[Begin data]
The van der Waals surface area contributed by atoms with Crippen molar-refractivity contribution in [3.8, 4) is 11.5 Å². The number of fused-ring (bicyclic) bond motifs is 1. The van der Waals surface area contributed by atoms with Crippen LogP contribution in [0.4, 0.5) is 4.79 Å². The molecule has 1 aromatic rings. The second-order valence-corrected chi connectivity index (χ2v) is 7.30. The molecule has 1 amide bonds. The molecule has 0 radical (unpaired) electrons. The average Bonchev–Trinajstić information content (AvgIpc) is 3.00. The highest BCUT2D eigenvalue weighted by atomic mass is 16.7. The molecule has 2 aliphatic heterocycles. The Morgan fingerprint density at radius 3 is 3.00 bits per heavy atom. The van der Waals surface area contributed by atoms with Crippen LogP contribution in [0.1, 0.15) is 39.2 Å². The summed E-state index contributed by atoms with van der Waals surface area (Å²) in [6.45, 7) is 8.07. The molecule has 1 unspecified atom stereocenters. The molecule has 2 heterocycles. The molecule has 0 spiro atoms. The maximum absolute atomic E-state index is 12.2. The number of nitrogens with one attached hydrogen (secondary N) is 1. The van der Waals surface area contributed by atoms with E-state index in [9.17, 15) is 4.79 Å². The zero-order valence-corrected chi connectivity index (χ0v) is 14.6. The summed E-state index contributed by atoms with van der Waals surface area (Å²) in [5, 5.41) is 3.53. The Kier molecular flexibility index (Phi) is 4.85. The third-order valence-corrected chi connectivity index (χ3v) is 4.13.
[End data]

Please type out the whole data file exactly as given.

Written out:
The van der Waals surface area contributed by atoms with Crippen molar-refractivity contribution in [3.8, 4) is 11.5 Å². The number of fused-ring (bicyclic) bond motifs is 1. The van der Waals surface area contributed by atoms with Crippen LogP contribution in [0.4, 0.5) is 4.79 Å². The molecule has 1 aromatic rings. The second-order valence-corrected chi connectivity index (χ2v) is 7.30. The molecule has 1 amide bonds. The molecule has 0 radical (unpaired) electrons. The average Bonchev–Trinajstić information content (AvgIpc) is 3.00. The highest BCUT2D eigenvalue weighted by atomic mass is 16.7. The molecule has 2 aliphatic heterocycles. The Morgan fingerprint density at radius 3 is 3.00 bits per heavy atom. The van der Waals surface area contributed by atoms with Crippen LogP contribution in [0.1, 0.15) is 39.2 Å². The summed E-state index contributed by atoms with van der Waals surface area (Å²) in [6.45, 7) is 8.07. The molecule has 1 unspecified atom stereocenters. The molecule has 2 heterocycles. The molecule has 0 spiro atoms. The maximum absolute atomic E-state index is 12.2. The number of nitrogens with one attached hydrogen (secondary N) is 1. The van der Waals surface area contributed by atoms with E-state index in [9.17, 15) is 4.79 Å². The zero-order valence-corrected chi connectivity index (χ0v) is 14.6. The summed E-state index contributed by atoms with van der Waals surface area (Å²) in [5, 5.41) is 3.53. The Kier molecular flexibility index (Phi) is 4.85. The third-order valence-corrected chi connectivity index (χ3v) is 4.13.